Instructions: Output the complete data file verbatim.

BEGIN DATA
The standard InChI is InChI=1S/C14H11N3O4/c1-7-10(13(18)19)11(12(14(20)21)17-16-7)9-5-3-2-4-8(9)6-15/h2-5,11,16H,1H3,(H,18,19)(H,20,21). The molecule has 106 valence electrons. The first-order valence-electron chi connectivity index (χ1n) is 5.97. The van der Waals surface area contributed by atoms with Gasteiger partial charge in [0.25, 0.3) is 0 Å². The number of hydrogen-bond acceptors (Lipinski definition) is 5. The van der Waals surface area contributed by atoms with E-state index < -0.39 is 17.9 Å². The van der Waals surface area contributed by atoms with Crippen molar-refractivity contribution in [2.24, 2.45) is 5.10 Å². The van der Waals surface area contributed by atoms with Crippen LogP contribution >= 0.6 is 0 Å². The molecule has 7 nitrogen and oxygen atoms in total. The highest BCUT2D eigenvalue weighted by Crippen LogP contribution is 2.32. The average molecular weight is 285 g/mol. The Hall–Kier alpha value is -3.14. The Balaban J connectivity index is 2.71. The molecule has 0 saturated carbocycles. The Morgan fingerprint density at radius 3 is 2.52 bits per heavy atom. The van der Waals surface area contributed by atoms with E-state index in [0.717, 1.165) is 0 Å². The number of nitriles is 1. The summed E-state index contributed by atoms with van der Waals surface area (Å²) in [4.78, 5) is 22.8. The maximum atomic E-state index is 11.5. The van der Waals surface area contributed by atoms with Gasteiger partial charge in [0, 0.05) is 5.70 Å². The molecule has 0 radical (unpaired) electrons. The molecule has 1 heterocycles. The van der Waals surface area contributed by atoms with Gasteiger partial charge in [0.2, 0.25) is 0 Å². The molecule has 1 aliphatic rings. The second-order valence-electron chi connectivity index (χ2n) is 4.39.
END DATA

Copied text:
The standard InChI is InChI=1S/C14H11N3O4/c1-7-10(13(18)19)11(12(14(20)21)17-16-7)9-5-3-2-4-8(9)6-15/h2-5,11,16H,1H3,(H,18,19)(H,20,21). The molecule has 106 valence electrons. The first-order valence-electron chi connectivity index (χ1n) is 5.97. The van der Waals surface area contributed by atoms with Gasteiger partial charge in [0.25, 0.3) is 0 Å². The number of hydrogen-bond acceptors (Lipinski definition) is 5. The van der Waals surface area contributed by atoms with E-state index < -0.39 is 17.9 Å². The van der Waals surface area contributed by atoms with Crippen molar-refractivity contribution in [2.24, 2.45) is 5.10 Å². The van der Waals surface area contributed by atoms with Crippen LogP contribution >= 0.6 is 0 Å². The molecule has 7 nitrogen and oxygen atoms in total. The highest BCUT2D eigenvalue weighted by Crippen LogP contribution is 2.32. The average molecular weight is 285 g/mol. The Hall–Kier alpha value is -3.14. The Balaban J connectivity index is 2.71. The molecule has 0 saturated carbocycles. The Morgan fingerprint density at radius 3 is 2.52 bits per heavy atom. The van der Waals surface area contributed by atoms with E-state index in [0.717, 1.165) is 0 Å². The number of nitriles is 1. The summed E-state index contributed by atoms with van der Waals surface area (Å²) in [4.78, 5) is 22.8. The maximum atomic E-state index is 11.5. The van der Waals surface area contributed by atoms with Gasteiger partial charge in [0, 0.05) is 5.70 Å². The molecule has 0 radical (unpaired) electrons. The molecule has 1 heterocycles. The van der Waals surface area contributed by atoms with Gasteiger partial charge in [0.2, 0.25) is 0 Å². The molecule has 1 aliphatic rings. The second-order valence-electron chi connectivity index (χ2n) is 4.39.